Policy ¶ 4(b) lists four circumstances that in particular, without limitation, demonstrate evidence of the registration and use of a domain name in bad faith. The circumstances of Policy ¶ 4(b)(iv) appear to be pertinent:
By using the domain name, you have intentionally attempted to attract, for commercial gain, Internet users to your website or other on‑line location, by creating a likelihood of confusion with the Complainant’s mark as to the source, sponsorship, affiliation, or endorsement of your website or location or of a product or service on your website or location.
The confusing similarity between the domain name at issue and the MINT mark makes it likely that Internet users attracted to Respondent’s web page will mistakenly believe that Respondent’s web page is sponsored by Complainant. Respondent is profiting from this confusion by advertising the sale of goods and services in competition with Complainant. Respondent’s intent in doing so is established by its knowledge and lack of bona fide offering as previously discussed. See Red Hat, Inc. v. Haecke, FA 726010 (Nat. Arb. Forum July 24, 2006) (finding that the respondent engaged in bad faith registration and use pursuant to Policy ¶ 4(b)(iii) by using the disputed domain names to operate a commercial search engine with links to the products of the complainant and to complainant’s competitors, as well as by diverting Internet users to several other domain names); see also Tesco Pers. Fin. Ltd. v. Domain Mgmt. Servs., FA 877982 (Nat. Arb. Forum Feb. 13, 2007) (concluding that the use of a confusingly similar domain name to attract Internet users to a directory website containing commercial links to the websites of a complainant’s competitors represents bad faith registration and use under Policy ¶ 4(b)(iii)).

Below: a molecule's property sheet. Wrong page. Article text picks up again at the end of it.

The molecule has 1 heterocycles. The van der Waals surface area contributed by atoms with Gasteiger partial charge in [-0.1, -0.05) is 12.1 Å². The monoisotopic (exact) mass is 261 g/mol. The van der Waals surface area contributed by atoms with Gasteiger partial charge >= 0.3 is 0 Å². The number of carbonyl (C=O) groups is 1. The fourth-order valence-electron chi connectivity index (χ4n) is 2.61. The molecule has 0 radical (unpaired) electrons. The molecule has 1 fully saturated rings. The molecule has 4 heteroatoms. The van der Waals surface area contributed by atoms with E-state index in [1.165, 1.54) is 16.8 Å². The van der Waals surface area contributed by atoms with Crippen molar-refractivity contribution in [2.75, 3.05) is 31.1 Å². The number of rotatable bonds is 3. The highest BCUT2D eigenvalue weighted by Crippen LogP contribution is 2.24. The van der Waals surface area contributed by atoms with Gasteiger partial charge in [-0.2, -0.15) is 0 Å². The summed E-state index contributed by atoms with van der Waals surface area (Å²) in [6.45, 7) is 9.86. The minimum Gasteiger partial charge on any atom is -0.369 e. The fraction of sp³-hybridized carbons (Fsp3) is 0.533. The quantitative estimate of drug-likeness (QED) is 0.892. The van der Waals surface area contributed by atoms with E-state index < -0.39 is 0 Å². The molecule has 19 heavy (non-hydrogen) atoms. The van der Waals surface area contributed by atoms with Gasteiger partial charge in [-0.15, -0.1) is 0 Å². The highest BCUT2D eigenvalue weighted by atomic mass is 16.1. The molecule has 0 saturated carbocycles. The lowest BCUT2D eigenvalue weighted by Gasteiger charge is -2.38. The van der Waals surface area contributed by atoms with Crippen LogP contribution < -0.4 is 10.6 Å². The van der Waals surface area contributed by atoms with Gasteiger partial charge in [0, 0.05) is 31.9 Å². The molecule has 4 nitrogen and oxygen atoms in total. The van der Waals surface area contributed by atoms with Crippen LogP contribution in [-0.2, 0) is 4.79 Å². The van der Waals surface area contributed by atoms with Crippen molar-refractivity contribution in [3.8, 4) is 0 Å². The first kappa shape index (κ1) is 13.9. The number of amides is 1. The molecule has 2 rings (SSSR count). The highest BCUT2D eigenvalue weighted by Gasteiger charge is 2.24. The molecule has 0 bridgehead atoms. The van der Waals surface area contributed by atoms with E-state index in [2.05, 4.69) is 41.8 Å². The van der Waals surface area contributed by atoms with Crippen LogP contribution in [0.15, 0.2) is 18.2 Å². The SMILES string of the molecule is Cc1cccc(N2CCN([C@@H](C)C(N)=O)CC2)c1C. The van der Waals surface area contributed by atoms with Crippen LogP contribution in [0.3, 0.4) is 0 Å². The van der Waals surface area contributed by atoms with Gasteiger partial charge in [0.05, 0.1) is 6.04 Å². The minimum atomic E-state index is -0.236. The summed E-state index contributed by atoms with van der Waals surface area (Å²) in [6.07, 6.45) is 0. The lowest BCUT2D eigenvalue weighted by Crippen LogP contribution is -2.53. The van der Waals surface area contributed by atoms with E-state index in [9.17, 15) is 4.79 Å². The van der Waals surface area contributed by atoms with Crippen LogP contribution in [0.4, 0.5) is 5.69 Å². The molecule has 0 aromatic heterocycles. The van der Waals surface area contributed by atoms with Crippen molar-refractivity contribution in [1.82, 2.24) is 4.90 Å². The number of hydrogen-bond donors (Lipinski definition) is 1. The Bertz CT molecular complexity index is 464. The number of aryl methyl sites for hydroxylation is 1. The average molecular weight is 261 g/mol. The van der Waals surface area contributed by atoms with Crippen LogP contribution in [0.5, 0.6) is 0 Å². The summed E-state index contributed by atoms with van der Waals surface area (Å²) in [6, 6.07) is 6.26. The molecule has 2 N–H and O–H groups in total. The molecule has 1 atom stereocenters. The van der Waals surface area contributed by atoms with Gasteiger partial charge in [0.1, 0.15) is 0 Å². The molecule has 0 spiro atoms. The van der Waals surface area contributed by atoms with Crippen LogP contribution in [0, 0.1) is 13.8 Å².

The Panel concludes that Respondent registered <mintbanks.com> with the Complainant and its trademark and financial services in mind, and that the Respondent thereafter created a web site with sponsored links in order to earn money from the initial confusion with Complainant’s own trademark, domain names and sites.
Accordingly, Respondent has registered and used the domain name in bad faith.
Having established all three elements required under the ICANN Policy, the Panel concludes that relief shall be GRANTED.
Accordingly, it is Ordered that the <mintbanks.com> domain name be TRANSFERRED from Respondent to Complainant.
Dated: September 17, 2008